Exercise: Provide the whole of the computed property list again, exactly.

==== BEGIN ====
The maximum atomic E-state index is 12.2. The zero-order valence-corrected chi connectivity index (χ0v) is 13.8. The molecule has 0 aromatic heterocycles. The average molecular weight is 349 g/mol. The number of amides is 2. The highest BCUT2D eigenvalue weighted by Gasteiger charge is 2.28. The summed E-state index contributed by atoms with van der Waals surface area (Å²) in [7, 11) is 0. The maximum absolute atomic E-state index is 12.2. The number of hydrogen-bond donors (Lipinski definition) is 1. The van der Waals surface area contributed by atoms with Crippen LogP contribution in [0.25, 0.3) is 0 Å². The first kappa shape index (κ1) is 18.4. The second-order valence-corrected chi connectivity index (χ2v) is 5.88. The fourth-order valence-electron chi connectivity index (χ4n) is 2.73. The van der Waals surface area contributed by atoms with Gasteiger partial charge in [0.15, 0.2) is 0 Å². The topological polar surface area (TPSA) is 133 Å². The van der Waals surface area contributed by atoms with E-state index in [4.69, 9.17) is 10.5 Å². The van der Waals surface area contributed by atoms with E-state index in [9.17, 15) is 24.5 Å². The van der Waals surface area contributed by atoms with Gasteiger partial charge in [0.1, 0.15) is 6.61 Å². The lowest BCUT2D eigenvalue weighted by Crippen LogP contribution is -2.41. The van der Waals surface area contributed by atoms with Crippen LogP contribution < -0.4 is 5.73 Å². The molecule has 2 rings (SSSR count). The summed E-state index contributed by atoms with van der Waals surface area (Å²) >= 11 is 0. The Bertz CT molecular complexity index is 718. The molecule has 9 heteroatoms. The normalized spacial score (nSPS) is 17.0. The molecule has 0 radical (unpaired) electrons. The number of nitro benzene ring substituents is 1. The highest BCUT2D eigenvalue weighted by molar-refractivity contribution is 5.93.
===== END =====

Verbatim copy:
The maximum atomic E-state index is 12.2. The zero-order valence-corrected chi connectivity index (χ0v) is 13.8. The molecule has 0 aromatic heterocycles. The average molecular weight is 349 g/mol. The number of amides is 2. The highest BCUT2D eigenvalue weighted by Gasteiger charge is 2.28. The summed E-state index contributed by atoms with van der Waals surface area (Å²) in [7, 11) is 0. The maximum absolute atomic E-state index is 12.2. The number of hydrogen-bond donors (Lipinski definition) is 1. The van der Waals surface area contributed by atoms with Crippen LogP contribution in [0.25, 0.3) is 0 Å². The first kappa shape index (κ1) is 18.4. The second-order valence-corrected chi connectivity index (χ2v) is 5.88. The fourth-order valence-electron chi connectivity index (χ4n) is 2.73. The van der Waals surface area contributed by atoms with Gasteiger partial charge in [0.15, 0.2) is 0 Å². The topological polar surface area (TPSA) is 133 Å². The van der Waals surface area contributed by atoms with E-state index in [4.69, 9.17) is 10.5 Å². The van der Waals surface area contributed by atoms with E-state index in [9.17, 15) is 24.5 Å². The van der Waals surface area contributed by atoms with Gasteiger partial charge in [0.1, 0.15) is 6.61 Å². The lowest BCUT2D eigenvalue weighted by Crippen LogP contribution is -2.41. The van der Waals surface area contributed by atoms with Crippen LogP contribution < -0.4 is 5.73 Å². The molecule has 2 rings (SSSR count). The summed E-state index contributed by atoms with van der Waals surface area (Å²) >= 11 is 0. The Bertz CT molecular complexity index is 718. The molecule has 9 heteroatoms. The normalized spacial score (nSPS) is 17.0. The molecule has 0 radical (unpaired) electrons. The number of nitro benzene ring substituents is 1. The highest BCUT2D eigenvalue weighted by molar-refractivity contribution is 5.93.